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Access to Home- and Community-Based Medicaid Services Limited by Workforce Shortages

New Hampshire Choices for Independence (CFI) Medicaid Waiver services provide home- and community-based services to individuals who are chronically ill or have a disability and prefer to stay in their homes or communities but might otherwise need the level of care only provided in nursing homes, which typically result in more expensive treatment. Those in need of home- and community-based services, however, may not receive them due to a lack of available workers to deliver services. Recent data suggests that increases to Medicaid reimbursement rates, which affect the amount of resources providers have available to pay direct service care workers, may contribute to sustaining and expanding this vital workforce.

 

Medicaid Reimbursement Rates Have Not Kept Pace with Inflation

Agencies providing Medicaid services seek authorization to deliver those services from Medicaid, and then are reimbursed with federal, state, and, in some cases, county dollars for providing those services. Those reimbursements must be adjusted to match the cost of delivering services. Reimbursement rates are set by state policymakers. Key reimbursement rates for CFI Medicaid Waiver services are below their State Fiscal Year (SFY) 2007 amounts when adjusted for inflation. The SFY 2007 amounts do not necessarily reflect the true cost of providing these services, and the decline in real value suggests that agencies providing these Medicaid services are more limited in their overall ability to pay competitive wages than they were in previous years.

 

Low-Wage Home Health and Personal Care Aides See Lower Wage Growth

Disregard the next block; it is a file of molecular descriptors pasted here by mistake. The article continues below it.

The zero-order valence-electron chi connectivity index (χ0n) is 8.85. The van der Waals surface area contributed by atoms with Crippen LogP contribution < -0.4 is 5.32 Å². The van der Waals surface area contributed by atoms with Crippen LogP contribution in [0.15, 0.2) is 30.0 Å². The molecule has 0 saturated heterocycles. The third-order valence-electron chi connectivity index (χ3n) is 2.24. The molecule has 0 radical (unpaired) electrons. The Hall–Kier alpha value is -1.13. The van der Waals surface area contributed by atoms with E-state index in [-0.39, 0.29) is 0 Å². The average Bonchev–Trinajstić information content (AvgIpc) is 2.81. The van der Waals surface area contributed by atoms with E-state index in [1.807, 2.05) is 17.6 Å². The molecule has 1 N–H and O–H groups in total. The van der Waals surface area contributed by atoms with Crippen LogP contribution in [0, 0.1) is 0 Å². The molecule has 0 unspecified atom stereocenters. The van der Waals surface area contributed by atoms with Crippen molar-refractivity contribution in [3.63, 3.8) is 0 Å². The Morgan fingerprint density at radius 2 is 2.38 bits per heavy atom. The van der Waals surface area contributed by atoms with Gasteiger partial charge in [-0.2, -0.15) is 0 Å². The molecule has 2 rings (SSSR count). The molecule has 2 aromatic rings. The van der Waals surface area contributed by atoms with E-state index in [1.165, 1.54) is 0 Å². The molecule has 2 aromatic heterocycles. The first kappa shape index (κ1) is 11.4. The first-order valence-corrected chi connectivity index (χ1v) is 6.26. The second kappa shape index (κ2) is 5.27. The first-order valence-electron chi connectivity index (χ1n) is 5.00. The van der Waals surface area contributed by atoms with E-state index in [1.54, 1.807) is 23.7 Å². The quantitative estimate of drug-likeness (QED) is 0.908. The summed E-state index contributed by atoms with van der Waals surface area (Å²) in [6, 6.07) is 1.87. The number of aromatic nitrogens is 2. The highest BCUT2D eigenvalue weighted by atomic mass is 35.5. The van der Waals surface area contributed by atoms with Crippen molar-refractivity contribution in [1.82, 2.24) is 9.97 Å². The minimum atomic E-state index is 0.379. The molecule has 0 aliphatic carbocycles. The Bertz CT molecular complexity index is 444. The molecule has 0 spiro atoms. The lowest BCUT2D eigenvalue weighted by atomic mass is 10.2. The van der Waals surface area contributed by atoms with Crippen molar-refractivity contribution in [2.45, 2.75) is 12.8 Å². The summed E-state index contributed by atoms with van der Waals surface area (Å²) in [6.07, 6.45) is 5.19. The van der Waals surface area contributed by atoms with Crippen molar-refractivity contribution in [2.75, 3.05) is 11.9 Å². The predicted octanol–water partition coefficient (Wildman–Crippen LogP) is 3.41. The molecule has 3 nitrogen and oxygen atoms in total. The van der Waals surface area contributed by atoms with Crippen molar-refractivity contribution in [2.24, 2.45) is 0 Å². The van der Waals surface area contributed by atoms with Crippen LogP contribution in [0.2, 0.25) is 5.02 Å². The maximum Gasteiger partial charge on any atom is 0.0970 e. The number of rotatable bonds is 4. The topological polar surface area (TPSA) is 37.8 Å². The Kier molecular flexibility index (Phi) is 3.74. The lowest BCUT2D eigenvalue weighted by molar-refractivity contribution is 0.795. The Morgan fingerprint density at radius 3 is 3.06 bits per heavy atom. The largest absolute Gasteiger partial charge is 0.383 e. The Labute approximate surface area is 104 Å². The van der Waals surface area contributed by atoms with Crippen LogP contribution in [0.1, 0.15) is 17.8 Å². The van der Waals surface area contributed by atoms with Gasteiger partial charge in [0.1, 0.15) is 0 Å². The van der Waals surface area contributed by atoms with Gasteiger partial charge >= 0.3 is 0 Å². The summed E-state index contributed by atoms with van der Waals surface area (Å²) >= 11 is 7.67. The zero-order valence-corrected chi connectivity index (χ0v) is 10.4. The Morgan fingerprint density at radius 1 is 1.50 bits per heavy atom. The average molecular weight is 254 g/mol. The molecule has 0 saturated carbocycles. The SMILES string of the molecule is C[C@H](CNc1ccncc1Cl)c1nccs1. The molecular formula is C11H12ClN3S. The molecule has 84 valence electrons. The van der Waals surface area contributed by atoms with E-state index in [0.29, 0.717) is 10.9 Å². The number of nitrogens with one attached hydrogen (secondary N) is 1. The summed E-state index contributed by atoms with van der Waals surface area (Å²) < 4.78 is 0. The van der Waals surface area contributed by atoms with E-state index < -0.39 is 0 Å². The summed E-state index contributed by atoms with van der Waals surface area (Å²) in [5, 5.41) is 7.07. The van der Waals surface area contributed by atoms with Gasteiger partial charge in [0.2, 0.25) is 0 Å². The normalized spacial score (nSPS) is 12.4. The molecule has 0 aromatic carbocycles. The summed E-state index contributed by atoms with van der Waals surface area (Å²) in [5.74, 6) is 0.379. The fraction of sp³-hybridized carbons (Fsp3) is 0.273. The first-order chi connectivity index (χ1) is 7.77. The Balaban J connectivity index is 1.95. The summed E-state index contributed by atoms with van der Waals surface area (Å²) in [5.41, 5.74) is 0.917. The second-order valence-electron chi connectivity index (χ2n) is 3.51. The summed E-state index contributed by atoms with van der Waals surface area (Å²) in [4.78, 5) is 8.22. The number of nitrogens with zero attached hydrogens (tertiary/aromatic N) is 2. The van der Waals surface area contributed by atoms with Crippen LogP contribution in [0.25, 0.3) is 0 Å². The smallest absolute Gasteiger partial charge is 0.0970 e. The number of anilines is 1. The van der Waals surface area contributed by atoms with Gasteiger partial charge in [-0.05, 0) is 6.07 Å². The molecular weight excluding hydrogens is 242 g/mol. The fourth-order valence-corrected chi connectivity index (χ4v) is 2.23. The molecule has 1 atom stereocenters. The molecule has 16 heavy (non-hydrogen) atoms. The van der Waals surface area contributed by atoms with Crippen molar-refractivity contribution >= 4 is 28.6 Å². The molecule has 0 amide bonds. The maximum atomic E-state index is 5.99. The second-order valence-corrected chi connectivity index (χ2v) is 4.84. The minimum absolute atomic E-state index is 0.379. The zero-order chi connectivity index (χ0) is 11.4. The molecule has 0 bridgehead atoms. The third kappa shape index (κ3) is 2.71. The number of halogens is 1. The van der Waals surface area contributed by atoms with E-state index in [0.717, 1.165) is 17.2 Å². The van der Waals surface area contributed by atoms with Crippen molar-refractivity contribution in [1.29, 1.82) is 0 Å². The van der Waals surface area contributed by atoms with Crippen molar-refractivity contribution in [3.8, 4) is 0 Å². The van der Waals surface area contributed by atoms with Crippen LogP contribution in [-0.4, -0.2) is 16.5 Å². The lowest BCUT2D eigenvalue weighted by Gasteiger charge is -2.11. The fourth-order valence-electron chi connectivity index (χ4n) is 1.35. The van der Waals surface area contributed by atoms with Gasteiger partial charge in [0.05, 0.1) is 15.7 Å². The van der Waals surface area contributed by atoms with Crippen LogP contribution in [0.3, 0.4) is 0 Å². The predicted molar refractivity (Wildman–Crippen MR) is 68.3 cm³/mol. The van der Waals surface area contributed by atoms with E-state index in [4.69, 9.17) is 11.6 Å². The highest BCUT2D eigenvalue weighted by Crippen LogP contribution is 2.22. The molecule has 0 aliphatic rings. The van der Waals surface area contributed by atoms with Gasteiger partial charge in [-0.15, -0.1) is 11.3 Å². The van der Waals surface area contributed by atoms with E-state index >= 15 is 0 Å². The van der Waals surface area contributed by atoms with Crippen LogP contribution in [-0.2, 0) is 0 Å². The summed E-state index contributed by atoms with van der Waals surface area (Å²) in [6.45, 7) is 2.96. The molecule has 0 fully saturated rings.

Home health and personal care aides making relatively low wages (at the 10th and 25th percentiles, meaning only 10 percent or 25 percent of wages offered for those occupations are lower, respectively) have seen generally lower rates of wage growth than other workers making relatively low wages in New Hampshire in recent years. While the reasons for limited wage growth are likely complex, home health care and personal care aide workers with lower wages may be more likely to have their pay affected by Medicaid reimbursement rates than those with median wages or workers in other occupations. With wages growing faster for low-wage workers throughout the economy, provider agencies relying on Medicaid reimbursements are at a competitive disadvantage.

 

Approved CFI Services Undelivered Due to Worker Shortages

In response to a survey of New Hampshire’s seven CFI Medicaid Waiver case management agencies, all seven agencies indicated individuals may not receive CFI Medicaid Waiver services because there are not enough available workers to meet the needs. The case management agencies unanimously indicated that the availability of workers to meet CFI Medicaid Waiver service delivery needs had “Decreased Significantly” in the last three years.

About 78 percent of the CFI Medicaid Waiver services authorized in SFYs 2017 and 2018 were paid, suggesting that some Medicaid services were not delivered. While there are likely many reasons for this gap, a lack of available workers appears to be a major factor.

For more information and analysis, see NHFPI’s Issue Brief: Medicaid Home- and Community-Based Care Service Delivery Limited by Workforce Challenges.

 

Access to Home- and Community-Based Medicaid Services Limited by Workforce Shortages (PDF)

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State Delays Implementation of Medicaid Work Requirements, Citing Potential Coverage Losses

11 Jul 2019

tree with coins

Earlier this week, New Hampshire state officials suspended the implementation of the work and community engagement requirements for expanded Medicaid beneficiaries until September 30. The Department of Health and Human Services had no information on the compliance of approximately 17,000 individuals, which would have meant up to that many individuals would have lost their health coverage starting in early August if they did not provide information and fulfill their required hours by the end of July. With this suspension, coverage losses due to noncompliance with the work requirements would not take place until early December, barring any other intervening policy changes from the state or federal governments or the pending results of legal action.